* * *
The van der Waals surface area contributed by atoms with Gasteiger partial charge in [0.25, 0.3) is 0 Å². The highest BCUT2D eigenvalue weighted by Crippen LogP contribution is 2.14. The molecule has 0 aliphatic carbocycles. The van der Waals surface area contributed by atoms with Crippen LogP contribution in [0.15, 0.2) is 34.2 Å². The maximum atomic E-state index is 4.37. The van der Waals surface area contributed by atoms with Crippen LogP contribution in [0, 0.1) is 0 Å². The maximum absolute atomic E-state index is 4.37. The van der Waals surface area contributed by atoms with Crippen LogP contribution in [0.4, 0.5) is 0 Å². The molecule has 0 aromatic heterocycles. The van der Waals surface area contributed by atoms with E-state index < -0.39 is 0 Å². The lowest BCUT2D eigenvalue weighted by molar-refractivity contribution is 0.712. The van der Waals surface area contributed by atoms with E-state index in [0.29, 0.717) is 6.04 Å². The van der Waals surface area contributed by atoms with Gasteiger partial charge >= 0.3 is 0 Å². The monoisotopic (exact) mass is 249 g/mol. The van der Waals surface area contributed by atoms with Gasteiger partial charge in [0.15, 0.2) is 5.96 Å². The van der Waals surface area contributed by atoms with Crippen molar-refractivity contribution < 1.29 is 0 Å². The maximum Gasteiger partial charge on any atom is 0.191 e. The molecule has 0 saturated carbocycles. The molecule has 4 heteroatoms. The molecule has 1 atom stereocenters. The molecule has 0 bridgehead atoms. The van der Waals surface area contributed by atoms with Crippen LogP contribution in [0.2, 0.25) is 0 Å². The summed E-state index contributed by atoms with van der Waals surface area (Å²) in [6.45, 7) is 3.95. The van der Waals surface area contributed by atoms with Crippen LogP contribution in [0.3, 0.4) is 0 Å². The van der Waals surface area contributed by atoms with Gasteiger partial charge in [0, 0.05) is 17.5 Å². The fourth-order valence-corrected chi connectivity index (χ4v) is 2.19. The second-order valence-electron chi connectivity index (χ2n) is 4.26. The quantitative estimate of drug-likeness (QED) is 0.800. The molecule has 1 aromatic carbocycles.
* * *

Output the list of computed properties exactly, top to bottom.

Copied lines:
The van der Waals surface area contributed by atoms with Gasteiger partial charge in [0.25, 0.3) is 0 Å². The highest BCUT2D eigenvalue weighted by Crippen LogP contribution is 2.14. The molecule has 0 aliphatic carbocycles. The van der Waals surface area contributed by atoms with Crippen LogP contribution in [0.15, 0.2) is 34.2 Å². The maximum atomic E-state index is 4.37. The van der Waals surface area contributed by atoms with Crippen LogP contribution in [0, 0.1) is 0 Å². The maximum absolute atomic E-state index is 4.37. The van der Waals surface area contributed by atoms with Crippen LogP contribution in [0.4, 0.5) is 0 Å². The molecule has 0 aromatic heterocycles. The van der Waals surface area contributed by atoms with E-state index < -0.39 is 0 Å². The lowest BCUT2D eigenvalue weighted by molar-refractivity contribution is 0.712. The van der Waals surface area contributed by atoms with E-state index in [0.29, 0.717) is 6.04 Å². The van der Waals surface area contributed by atoms with Gasteiger partial charge >= 0.3 is 0 Å². The monoisotopic (exact) mass is 249 g/mol. The van der Waals surface area contributed by atoms with Gasteiger partial charge in [0.15, 0.2) is 5.96 Å². The van der Waals surface area contributed by atoms with Crippen molar-refractivity contribution < 1.29 is 0 Å². The maximum Gasteiger partial charge on any atom is 0.191 e. The molecule has 0 saturated carbocycles. The molecule has 4 heteroatoms. The molecule has 1 atom stereocenters. The molecule has 0 bridgehead atoms. The van der Waals surface area contributed by atoms with Crippen LogP contribution in [0.2, 0.25) is 0 Å². The summed E-state index contributed by atoms with van der Waals surface area (Å²) in [6.45, 7) is 3.95. The van der Waals surface area contributed by atoms with Crippen LogP contribution in [0.3, 0.4) is 0 Å². The van der Waals surface area contributed by atoms with Gasteiger partial charge in [0, 0.05) is 17.5 Å². The fourth-order valence-corrected chi connectivity index (χ4v) is 2.19. The second-order valence-electron chi connectivity index (χ2n) is 4.26. The quantitative estimate of drug-likeness (QED) is 0.800. The molecule has 1 aromatic carbocycles.